Have you ever considered tearing down and remodeling your personal residence? Better be careful because the IRS is watching and what appears on its face as an innocuous event can have serious tax ramifications for you down the road. In a recent tax case the IRS was able to convince the Tax Court (Gates v. Comm’r, 135 T.C.) that tearing down and rebuilding your home should have different tax implications than just remodeling it.
As most of you know, Section 121 in the Internal Revenue Code, allows for the exclusion of gain from the sale of property owned and used by the taxpayer as the taxpayer’s principal residence for two of the five years preceding the sale (The excludible amount of gain is $250,000 for single filers and $500,000 for a husband and wife who file a joint return.). Sounds simple enough right? I am sure that is what David Gates thought when started his remodel.
In 1984, David Gates purchased an 880 square foot home for $150,000 in the state of California. He and Christine Gates, his wife (they married in 1989) lived in the home from August 1996 to August of 1998. At some point while residing in the home, the couple decided to enlarge their house. As plans began to take shape, the decision was made to tear-down their original home and build a new three-bedroom house on the property instead. By April of 2000, the structure was complete and the Gates decided to sell it. The newly built home sold for $1.1 million. By the time of the sale, the new structure had never been resided in by either David or Christine Gates.
From the sale, the Gates received a $591,406 gain. Subsequently on their 2000 tax return, none of the capital gain was recorded in their income. It was later admitted by the Gates that $91,406 of the capital gain should have been taken into account of their 2000 gross income. In 2005, they were sent a notice of deficiency by the IRS that increased their income in the year 2000 by $500,000. They were also accused of not establishing that any gain they received on the sale of the property was excludable under Section 121.
Once this case arrived before the U.S. Tax Court, it became clear that the terms "property" and "principle residence" must be defined by the court.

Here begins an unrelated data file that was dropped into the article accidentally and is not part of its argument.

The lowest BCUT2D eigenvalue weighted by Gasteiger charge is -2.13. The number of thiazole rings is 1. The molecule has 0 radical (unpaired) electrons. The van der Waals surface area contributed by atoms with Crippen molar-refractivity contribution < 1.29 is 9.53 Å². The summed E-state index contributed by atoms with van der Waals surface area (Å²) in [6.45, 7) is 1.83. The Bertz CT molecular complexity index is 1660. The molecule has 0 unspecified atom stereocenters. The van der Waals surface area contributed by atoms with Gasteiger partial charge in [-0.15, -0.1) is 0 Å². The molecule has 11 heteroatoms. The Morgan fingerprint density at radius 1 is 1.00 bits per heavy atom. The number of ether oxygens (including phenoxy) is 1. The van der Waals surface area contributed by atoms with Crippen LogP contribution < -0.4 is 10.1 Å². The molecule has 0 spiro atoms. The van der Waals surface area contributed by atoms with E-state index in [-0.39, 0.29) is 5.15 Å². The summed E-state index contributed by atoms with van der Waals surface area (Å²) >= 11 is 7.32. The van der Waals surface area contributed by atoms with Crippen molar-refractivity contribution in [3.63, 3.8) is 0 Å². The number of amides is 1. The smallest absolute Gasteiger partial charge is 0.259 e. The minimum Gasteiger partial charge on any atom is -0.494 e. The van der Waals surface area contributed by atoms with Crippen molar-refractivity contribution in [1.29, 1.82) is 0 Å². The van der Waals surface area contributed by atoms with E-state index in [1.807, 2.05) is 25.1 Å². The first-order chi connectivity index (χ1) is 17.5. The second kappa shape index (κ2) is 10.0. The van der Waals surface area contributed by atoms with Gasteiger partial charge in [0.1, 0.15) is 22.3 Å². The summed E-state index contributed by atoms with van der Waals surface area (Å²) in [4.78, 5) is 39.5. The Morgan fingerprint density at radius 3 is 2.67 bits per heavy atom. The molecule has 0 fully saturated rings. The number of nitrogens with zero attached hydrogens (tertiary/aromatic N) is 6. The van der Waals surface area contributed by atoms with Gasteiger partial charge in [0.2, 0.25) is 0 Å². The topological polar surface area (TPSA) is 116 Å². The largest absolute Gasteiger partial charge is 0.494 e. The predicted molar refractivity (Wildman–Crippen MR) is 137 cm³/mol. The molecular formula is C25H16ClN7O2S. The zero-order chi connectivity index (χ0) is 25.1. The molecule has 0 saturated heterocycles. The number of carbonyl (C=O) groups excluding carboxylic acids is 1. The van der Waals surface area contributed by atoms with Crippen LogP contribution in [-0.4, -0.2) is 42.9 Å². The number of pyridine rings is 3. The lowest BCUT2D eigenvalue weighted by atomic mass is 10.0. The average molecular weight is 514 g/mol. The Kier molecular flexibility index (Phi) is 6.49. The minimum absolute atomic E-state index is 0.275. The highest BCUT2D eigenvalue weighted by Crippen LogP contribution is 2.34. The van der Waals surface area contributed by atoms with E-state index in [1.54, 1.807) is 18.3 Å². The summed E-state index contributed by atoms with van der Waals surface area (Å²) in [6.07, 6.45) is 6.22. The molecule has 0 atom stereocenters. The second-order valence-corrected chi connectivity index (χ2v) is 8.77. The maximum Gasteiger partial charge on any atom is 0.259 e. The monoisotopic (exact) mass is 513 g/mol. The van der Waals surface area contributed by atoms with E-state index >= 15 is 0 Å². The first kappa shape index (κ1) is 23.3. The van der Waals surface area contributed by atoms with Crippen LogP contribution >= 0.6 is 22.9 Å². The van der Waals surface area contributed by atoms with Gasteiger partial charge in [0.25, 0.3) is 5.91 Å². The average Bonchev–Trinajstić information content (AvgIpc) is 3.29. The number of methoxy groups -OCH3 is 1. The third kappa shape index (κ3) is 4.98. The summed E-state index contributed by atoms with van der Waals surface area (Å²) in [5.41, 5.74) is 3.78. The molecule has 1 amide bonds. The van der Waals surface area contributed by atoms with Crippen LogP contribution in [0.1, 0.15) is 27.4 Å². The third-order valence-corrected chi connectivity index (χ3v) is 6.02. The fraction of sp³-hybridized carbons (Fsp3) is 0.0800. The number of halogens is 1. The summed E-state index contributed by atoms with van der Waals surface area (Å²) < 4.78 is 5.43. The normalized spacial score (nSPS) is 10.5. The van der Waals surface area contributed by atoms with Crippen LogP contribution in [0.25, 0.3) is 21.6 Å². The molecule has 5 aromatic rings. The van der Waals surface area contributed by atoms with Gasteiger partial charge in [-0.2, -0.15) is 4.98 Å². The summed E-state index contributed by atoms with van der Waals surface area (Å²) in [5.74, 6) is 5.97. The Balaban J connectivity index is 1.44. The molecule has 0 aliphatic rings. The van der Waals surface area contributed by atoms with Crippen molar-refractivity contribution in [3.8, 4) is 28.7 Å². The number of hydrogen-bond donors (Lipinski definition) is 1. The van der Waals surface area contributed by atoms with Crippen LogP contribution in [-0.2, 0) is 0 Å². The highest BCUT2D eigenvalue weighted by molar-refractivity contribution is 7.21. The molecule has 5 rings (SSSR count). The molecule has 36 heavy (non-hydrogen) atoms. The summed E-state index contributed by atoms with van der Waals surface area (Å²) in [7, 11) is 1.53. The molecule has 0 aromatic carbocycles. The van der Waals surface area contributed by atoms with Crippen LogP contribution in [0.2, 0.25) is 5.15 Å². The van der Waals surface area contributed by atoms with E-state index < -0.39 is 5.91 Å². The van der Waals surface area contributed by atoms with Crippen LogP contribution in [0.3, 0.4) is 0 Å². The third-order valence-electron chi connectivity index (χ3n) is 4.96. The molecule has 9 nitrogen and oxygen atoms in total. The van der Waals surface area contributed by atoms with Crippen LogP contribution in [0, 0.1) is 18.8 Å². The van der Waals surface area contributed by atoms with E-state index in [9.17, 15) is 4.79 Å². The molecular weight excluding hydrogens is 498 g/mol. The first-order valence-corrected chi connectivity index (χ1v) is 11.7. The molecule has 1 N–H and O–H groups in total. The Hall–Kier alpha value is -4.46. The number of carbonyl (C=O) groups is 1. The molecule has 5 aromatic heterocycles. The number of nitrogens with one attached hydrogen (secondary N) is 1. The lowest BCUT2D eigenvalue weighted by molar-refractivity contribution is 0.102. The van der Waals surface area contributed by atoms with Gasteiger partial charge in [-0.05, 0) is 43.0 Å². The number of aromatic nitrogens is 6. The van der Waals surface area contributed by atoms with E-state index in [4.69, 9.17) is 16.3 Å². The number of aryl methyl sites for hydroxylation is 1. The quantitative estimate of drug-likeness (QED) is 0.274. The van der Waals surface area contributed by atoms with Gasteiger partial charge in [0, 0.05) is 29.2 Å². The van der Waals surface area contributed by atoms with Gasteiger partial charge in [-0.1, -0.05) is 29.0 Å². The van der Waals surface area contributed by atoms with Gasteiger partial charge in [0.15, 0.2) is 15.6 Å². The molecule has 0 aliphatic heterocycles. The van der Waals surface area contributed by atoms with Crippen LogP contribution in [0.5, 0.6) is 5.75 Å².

The IRS argued that by definition in Section 121, the term "property" means dwelling. By their reasoning, because property and dwelling are one in the same, the Gates did not satisfy the requirement of living on the property for two of the minimum of five years of ownership because they did not use the new house as their personal residence before they sold it.
Conversely, the Gates argued that under Section 121, the word "property" refers to both dwellings and land. They argued that the Section 121(a) exclusion applies to their gain on the sale of the property because the land its self held the original house which they used as their personal residence. They made the case that because the original house was located on the land that they sold, the exclusion should apply.
The Tax Court decided in favor of the IRS
To make their ruling, legislative history relating to the terms in question was used. They determined that:
…Congress intended the term ‘principal residence’ to mean the primary dwelling or house that a taxpayer occupied as his principal residence. Nothing in the legislative history indicates that Congress intended section 121 to exclude gain on the sale of property that does not include a house or other structure used by the taxpayer as his principal place of abode. Although a principal residence may include land surrounding the dwelling, the legislative history supports a conclusion that Congress intended the section 121 exclusion to apply only if the dwelling the taxpayer sells was actually used as his principal residence for the period required by section 121(a)."
The court held that Gates could not exclude from income under Section 121(a) the gain realized on the sale of their property.
What does this tell me as an attorney – the Gates should have hired better counsel. This opinion is ludicrous. Based upon the Court’s opinion, is any remodeling of a home will terminate the use of that home as the taxpayer’s principal residence and resets the holding period to zero or does it require some level of remodeling before the clock is reset. What happens when a homeowner constructs a larger home on the same foundation as part of a remodel or his house burns down and he must rebuild? As you can gather the questions are many and the answers few. Hence is the situation a homeowner now finds himself if he is planning on a major remodel of his personal residence – live in the house for 2 solid years before selling to protect your 121 gain exclusion.